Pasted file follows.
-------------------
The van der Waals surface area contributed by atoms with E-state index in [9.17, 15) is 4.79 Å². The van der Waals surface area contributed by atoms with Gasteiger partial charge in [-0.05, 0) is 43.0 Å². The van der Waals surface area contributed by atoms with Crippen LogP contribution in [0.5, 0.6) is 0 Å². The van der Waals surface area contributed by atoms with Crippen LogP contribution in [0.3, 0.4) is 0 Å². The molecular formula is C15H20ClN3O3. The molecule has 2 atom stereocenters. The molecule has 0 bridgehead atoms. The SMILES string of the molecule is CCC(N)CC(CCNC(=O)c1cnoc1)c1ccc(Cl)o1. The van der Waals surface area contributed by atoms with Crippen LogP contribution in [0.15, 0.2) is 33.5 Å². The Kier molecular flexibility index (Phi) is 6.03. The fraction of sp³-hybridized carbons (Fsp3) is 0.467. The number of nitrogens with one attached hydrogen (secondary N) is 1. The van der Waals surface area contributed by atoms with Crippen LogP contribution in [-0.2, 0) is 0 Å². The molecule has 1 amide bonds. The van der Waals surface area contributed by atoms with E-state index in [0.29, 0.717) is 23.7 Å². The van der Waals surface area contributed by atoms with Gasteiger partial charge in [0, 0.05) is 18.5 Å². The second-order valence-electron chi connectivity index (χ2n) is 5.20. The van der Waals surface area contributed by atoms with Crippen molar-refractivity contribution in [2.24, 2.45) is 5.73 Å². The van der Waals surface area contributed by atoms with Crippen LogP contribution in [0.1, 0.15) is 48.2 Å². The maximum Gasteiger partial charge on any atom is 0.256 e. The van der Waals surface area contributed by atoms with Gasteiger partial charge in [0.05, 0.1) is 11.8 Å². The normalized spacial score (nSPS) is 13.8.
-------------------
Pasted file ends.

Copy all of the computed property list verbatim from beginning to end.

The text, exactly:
The van der Waals surface area contributed by atoms with E-state index in [9.17, 15) is 4.79 Å². The van der Waals surface area contributed by atoms with Gasteiger partial charge in [-0.05, 0) is 43.0 Å². The van der Waals surface area contributed by atoms with Crippen LogP contribution in [0.5, 0.6) is 0 Å². The van der Waals surface area contributed by atoms with Crippen LogP contribution in [0.3, 0.4) is 0 Å². The molecular formula is C15H20ClN3O3. The molecule has 2 atom stereocenters. The molecule has 0 bridgehead atoms. The SMILES string of the molecule is CCC(N)CC(CCNC(=O)c1cnoc1)c1ccc(Cl)o1. The van der Waals surface area contributed by atoms with Crippen LogP contribution in [0.15, 0.2) is 33.5 Å². The Kier molecular flexibility index (Phi) is 6.03. The fraction of sp³-hybridized carbons (Fsp3) is 0.467. The number of nitrogens with one attached hydrogen (secondary N) is 1. The van der Waals surface area contributed by atoms with Crippen LogP contribution in [-0.2, 0) is 0 Å². The molecule has 1 amide bonds. The van der Waals surface area contributed by atoms with E-state index in [0.29, 0.717) is 23.7 Å². The van der Waals surface area contributed by atoms with Gasteiger partial charge in [0, 0.05) is 18.5 Å². The second-order valence-electron chi connectivity index (χ2n) is 5.20. The van der Waals surface area contributed by atoms with Crippen molar-refractivity contribution in [2.24, 2.45) is 5.73 Å². The van der Waals surface area contributed by atoms with Crippen LogP contribution in [0.1, 0.15) is 48.2 Å². The maximum Gasteiger partial charge on any atom is 0.256 e. The van der Waals surface area contributed by atoms with Gasteiger partial charge in [0.05, 0.1) is 11.8 Å². The normalized spacial score (nSPS) is 13.8.